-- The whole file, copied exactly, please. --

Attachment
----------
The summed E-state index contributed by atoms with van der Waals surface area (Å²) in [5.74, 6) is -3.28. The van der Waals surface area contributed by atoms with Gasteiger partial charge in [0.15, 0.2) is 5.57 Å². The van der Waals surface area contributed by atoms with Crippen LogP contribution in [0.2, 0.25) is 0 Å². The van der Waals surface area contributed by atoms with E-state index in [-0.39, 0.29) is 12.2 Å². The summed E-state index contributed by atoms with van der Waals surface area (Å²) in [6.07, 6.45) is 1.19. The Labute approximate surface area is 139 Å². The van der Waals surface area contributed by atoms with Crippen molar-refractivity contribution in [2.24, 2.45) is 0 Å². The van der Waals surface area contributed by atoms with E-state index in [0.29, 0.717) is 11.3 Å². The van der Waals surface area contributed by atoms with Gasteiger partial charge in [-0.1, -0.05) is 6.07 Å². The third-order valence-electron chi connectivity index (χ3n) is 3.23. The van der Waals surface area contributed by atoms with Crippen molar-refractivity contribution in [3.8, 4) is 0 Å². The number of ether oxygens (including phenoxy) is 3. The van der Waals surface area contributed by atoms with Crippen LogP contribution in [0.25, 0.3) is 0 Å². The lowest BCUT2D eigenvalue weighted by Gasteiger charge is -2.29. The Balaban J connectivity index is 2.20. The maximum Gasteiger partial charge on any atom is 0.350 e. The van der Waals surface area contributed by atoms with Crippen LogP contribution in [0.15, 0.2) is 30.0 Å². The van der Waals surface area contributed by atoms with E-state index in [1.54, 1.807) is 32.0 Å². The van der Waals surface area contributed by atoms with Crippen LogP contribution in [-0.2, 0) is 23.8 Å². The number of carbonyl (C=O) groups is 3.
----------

The summed E-state index contributed by atoms with van der Waals surface area (Å²) in [5.74, 6) is -3.28. The van der Waals surface area contributed by atoms with Gasteiger partial charge in [0.15, 0.2) is 5.57 Å². The van der Waals surface area contributed by atoms with Crippen LogP contribution in [0.2, 0.25) is 0 Å². The van der Waals surface area contributed by atoms with E-state index in [-0.39, 0.29) is 12.2 Å². The summed E-state index contributed by atoms with van der Waals surface area (Å²) in [6.07, 6.45) is 1.19. The Labute approximate surface area is 139 Å². The van der Waals surface area contributed by atoms with Crippen molar-refractivity contribution in [2.24, 2.45) is 0 Å². The van der Waals surface area contributed by atoms with E-state index in [0.29, 0.717) is 11.3 Å². The van der Waals surface area contributed by atoms with Gasteiger partial charge in [-0.1, -0.05) is 6.07 Å². The third-order valence-electron chi connectivity index (χ3n) is 3.23. The van der Waals surface area contributed by atoms with Crippen molar-refractivity contribution in [3.8, 4) is 0 Å². The number of ether oxygens (including phenoxy) is 3. The van der Waals surface area contributed by atoms with Crippen LogP contribution in [0.25, 0.3) is 0 Å². The lowest BCUT2D eigenvalue weighted by Gasteiger charge is -2.29. The Balaban J connectivity index is 2.20. The maximum Gasteiger partial charge on any atom is 0.350 e. The van der Waals surface area contributed by atoms with Crippen LogP contribution in [0.15, 0.2) is 30.0 Å². The van der Waals surface area contributed by atoms with E-state index in [1.54, 1.807) is 32.0 Å². The van der Waals surface area contributed by atoms with Crippen LogP contribution in [-0.2, 0) is 23.8 Å². The number of carbonyl (C=O) groups is 3.